Historic Ferry Sinks at the Pier in Astoria, Oregon
The historic ferry Tourist II partially sank at a pier in Astoria, Oregon on July 28, interrupting her long and storied career.
The vessel went down on Friday morning at her berth, according to the U.S. Coast Guard. A containment boom was deployed around the ferry to reduce the risk of pollution, and an oil spill response organization was contracted to provide cleanup services. No one was aboard at the time of the sinking.
The Tourist II has a long history in the Pacific Northwest. She was built in 1924 for a lucrative private ferry route between Astoria and Megler, Washington, near the mouth of the Columbia River. At the outbreak of World War II, she was sold to the Army for use as a minelayer and cargo boat in and around Astoria. As soon as the war concluded, her original owner bought her back from the Army and returned her to work on the ferry route. She operated on the same service until the Astoria-Megler Bridge was completed in 1966, which put an end to ferry operations in the area.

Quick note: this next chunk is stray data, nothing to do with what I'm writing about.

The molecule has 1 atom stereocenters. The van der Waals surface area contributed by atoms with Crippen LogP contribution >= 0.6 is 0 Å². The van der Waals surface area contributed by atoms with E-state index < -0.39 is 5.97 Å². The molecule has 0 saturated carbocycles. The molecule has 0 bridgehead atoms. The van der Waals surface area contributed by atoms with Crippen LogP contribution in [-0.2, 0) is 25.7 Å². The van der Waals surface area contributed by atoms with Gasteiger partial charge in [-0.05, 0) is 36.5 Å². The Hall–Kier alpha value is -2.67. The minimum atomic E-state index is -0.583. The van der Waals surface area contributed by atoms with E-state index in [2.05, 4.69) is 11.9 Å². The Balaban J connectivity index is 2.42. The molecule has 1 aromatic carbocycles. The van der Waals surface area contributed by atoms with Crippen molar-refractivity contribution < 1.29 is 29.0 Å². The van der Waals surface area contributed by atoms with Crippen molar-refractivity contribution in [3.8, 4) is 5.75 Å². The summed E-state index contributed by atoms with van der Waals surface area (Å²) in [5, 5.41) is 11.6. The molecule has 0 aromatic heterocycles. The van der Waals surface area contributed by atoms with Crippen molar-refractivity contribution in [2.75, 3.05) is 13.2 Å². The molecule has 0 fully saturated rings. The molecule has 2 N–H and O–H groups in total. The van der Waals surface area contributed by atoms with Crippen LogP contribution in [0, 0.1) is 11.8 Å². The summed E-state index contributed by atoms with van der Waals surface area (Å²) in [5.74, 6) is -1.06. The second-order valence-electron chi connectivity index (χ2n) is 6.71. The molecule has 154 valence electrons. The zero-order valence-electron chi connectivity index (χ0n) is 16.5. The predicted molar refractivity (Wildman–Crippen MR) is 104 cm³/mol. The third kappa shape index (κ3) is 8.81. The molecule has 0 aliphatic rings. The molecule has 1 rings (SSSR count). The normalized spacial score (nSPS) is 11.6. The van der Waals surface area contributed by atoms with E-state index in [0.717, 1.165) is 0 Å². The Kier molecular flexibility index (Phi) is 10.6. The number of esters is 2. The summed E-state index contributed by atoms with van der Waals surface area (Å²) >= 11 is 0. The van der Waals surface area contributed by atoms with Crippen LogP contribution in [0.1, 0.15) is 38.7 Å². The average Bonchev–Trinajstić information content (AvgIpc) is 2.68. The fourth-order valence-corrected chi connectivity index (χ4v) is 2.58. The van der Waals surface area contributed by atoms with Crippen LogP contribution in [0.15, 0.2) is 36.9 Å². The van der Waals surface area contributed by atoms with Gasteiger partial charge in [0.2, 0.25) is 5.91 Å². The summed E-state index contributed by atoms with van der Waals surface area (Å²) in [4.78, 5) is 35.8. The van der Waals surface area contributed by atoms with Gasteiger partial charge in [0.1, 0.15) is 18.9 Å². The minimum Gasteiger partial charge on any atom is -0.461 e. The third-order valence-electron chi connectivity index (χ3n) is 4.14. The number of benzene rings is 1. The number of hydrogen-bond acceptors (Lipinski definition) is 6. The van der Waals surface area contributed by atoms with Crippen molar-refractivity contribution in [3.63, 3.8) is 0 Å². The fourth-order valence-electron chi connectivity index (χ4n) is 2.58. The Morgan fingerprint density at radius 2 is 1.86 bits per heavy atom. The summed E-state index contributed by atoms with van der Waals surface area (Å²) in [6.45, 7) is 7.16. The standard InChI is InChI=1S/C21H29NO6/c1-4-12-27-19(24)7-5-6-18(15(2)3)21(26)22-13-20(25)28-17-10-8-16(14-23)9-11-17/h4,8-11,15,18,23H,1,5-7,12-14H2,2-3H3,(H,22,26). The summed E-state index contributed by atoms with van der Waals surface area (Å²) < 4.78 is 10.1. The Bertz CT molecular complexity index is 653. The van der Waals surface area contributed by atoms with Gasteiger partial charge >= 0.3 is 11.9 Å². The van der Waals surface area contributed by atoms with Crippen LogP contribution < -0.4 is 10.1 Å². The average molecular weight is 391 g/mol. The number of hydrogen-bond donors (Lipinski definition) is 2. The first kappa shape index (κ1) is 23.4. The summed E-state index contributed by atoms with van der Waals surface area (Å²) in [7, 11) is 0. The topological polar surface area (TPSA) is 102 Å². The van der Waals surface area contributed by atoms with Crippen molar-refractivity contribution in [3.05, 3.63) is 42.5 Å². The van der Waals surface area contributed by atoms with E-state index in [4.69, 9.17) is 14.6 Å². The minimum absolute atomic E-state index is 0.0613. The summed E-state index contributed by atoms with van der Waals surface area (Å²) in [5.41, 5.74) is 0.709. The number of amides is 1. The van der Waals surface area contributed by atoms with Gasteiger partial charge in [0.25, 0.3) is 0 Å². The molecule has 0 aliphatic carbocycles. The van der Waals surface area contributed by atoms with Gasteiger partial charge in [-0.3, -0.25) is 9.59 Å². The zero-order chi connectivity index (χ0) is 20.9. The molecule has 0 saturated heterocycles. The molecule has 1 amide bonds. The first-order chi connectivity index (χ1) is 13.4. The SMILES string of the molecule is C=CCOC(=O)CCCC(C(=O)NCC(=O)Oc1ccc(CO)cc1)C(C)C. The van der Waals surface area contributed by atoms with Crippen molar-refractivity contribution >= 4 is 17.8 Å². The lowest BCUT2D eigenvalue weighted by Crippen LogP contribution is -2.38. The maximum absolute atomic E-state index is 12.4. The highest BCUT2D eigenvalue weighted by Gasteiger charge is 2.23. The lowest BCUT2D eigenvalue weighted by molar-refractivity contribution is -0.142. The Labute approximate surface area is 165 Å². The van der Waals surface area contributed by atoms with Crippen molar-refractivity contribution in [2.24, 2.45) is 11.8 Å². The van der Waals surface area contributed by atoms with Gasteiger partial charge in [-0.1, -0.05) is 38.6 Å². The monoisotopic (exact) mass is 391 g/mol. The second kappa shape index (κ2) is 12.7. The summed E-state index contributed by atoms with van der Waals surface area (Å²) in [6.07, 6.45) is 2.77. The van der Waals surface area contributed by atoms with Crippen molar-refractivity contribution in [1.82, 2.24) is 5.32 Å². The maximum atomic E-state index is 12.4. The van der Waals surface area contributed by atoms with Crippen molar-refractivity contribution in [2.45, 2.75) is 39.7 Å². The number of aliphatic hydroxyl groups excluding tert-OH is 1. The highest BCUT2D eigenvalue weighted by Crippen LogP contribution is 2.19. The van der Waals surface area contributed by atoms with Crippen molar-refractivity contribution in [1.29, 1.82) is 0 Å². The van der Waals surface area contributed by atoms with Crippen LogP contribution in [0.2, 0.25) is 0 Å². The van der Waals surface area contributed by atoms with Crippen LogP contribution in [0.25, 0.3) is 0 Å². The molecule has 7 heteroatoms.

After the closure of the ferry service, Tourist II was transferred to Pierce County, Washington, where she worked on the Puget Sound as the Islander of Pierce County. In 1996, she was purchased by Seattle harbor-cruise company Argosy Cruises and renamed the Kirkland. She underwent an extensive refit and began her new career in the dinner-cruise trade, operating in and around freshwater Lake Washington.
However, the vessel suffered a fire in 2010 while moored alongside at her berth in Kirkland, and the engine room was destroyed. Argosy declared the vessel a total loss; a private collector restored her, and she eventually found her way into the hands of a non-profit in Astoria - her home town.
According to Restore Oregon, as of 2018 the vessel was suffering from leaky weather decks and showed signs of deterioration on the interior. Her future is now unknown.